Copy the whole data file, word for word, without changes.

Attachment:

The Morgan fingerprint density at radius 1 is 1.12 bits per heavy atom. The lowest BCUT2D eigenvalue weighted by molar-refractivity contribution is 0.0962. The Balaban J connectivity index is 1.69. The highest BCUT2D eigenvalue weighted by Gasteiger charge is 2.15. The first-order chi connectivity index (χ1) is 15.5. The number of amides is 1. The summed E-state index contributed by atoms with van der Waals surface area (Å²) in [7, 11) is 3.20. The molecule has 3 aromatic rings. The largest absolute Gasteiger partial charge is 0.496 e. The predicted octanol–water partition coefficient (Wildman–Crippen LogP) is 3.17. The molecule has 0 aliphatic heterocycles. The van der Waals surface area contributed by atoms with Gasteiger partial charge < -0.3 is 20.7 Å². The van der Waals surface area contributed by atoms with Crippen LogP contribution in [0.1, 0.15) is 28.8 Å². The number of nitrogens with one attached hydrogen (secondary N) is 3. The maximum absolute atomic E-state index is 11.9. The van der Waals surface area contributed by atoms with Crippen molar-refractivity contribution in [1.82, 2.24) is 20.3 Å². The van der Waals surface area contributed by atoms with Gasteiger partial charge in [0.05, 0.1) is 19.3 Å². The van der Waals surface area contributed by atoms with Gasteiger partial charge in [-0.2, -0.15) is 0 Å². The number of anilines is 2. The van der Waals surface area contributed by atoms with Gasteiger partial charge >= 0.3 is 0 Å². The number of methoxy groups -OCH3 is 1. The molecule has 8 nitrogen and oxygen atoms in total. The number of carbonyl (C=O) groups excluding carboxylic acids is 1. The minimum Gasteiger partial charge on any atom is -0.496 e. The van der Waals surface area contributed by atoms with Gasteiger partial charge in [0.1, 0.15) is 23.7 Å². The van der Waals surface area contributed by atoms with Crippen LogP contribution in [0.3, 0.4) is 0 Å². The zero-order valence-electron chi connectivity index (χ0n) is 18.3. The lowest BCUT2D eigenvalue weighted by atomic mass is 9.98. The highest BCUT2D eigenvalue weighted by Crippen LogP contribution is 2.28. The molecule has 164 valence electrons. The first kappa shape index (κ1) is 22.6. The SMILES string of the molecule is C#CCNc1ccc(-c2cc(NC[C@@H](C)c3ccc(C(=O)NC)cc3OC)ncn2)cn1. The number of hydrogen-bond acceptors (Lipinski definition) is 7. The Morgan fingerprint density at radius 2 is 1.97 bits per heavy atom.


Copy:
The Morgan fingerprint density at radius 1 is 1.12 bits per heavy atom. The lowest BCUT2D eigenvalue weighted by molar-refractivity contribution is 0.0962. The Balaban J connectivity index is 1.69. The highest BCUT2D eigenvalue weighted by Gasteiger charge is 2.15. The first-order chi connectivity index (χ1) is 15.5. The number of amides is 1. The summed E-state index contributed by atoms with van der Waals surface area (Å²) in [7, 11) is 3.20. The molecule has 3 aromatic rings. The largest absolute Gasteiger partial charge is 0.496 e. The predicted octanol–water partition coefficient (Wildman–Crippen LogP) is 3.17. The molecule has 0 aliphatic heterocycles. The van der Waals surface area contributed by atoms with Gasteiger partial charge < -0.3 is 20.7 Å². The van der Waals surface area contributed by atoms with Crippen LogP contribution in [0.1, 0.15) is 28.8 Å². The number of nitrogens with one attached hydrogen (secondary N) is 3. The maximum absolute atomic E-state index is 11.9. The van der Waals surface area contributed by atoms with Crippen molar-refractivity contribution in [1.82, 2.24) is 20.3 Å². The van der Waals surface area contributed by atoms with Gasteiger partial charge in [0.05, 0.1) is 19.3 Å². The van der Waals surface area contributed by atoms with Gasteiger partial charge in [-0.2, -0.15) is 0 Å². The number of anilines is 2. The van der Waals surface area contributed by atoms with Gasteiger partial charge >= 0.3 is 0 Å². The number of methoxy groups -OCH3 is 1. The molecule has 8 nitrogen and oxygen atoms in total. The number of carbonyl (C=O) groups excluding carboxylic acids is 1. The minimum Gasteiger partial charge on any atom is -0.496 e. The van der Waals surface area contributed by atoms with Gasteiger partial charge in [0.1, 0.15) is 23.7 Å². The van der Waals surface area contributed by atoms with Crippen LogP contribution in [0.3, 0.4) is 0 Å². The zero-order valence-electron chi connectivity index (χ0n) is 18.3. The lowest BCUT2D eigenvalue weighted by atomic mass is 9.98. The highest BCUT2D eigenvalue weighted by Crippen LogP contribution is 2.28. The molecule has 164 valence electrons. The first kappa shape index (κ1) is 22.6. The SMILES string of the molecule is C#CCNc1ccc(-c2cc(NC[C@@H](C)c3ccc(C(=O)NC)cc3OC)ncn2)cn1. The number of hydrogen-bond acceptors (Lipinski definition) is 7. The Morgan fingerprint density at radius 2 is 1.97 bits per heavy atom.